Why are we still enthralled by yesterday’s radicals? Because today’s visions of the future are so dull, writes Jay Merrick
They may have been failures, beset by naivety, contradictions and political opposition, but revisiting the experimental structures of the 1960s and 70s is more than just architectural navel-gazing, argues Douglas Murphy in his latest book. Peter Maxwell explains
A guide to mausoleums shows that you can’t always judge a tomb by the statesman or dictator lying inside, says Owen Hatherley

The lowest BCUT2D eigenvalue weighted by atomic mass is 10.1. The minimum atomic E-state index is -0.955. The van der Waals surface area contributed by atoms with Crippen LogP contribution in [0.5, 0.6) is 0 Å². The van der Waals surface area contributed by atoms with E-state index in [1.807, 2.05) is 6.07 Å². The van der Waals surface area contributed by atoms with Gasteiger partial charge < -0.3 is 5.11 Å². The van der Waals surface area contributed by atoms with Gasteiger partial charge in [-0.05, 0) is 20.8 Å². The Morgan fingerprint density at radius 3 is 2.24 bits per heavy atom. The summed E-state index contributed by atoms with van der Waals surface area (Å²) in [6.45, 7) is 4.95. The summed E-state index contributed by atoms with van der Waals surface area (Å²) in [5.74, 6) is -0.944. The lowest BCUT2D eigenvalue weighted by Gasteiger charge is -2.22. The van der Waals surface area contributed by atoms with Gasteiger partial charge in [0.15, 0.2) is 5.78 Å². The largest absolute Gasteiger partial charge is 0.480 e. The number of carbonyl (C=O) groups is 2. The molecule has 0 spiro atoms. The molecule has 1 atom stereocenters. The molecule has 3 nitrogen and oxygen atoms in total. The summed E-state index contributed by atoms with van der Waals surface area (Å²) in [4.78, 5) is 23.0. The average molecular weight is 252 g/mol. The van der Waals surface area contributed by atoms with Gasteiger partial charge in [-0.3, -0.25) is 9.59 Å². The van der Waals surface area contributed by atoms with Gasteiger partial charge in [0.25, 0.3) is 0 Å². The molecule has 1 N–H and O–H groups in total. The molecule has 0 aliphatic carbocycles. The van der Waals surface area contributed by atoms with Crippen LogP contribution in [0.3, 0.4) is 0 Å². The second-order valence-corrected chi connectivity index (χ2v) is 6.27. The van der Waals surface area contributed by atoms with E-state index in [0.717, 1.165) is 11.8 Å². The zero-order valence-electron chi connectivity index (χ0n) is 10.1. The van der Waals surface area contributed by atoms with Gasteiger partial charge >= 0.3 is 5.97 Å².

A collection of Patrick Keiller’s essays confirms the filmmaker as one of Britain’s most important geographers, says Sukhdev Sandhu.
Charles Holland on why we should remember the brilliant, melancholy critic with unpredictable enthusiasms
An updated reissue of Charles Jencks and Nathan Silvers’ 1970s celebration of improvisation provides glimpses of the prescience and naivety of another age, says Douglas Murphy.
Alice Rawsthorn’s survey of design provides a general audience with a much-needed guide to a sprawling discipline, says Aileen Kwun.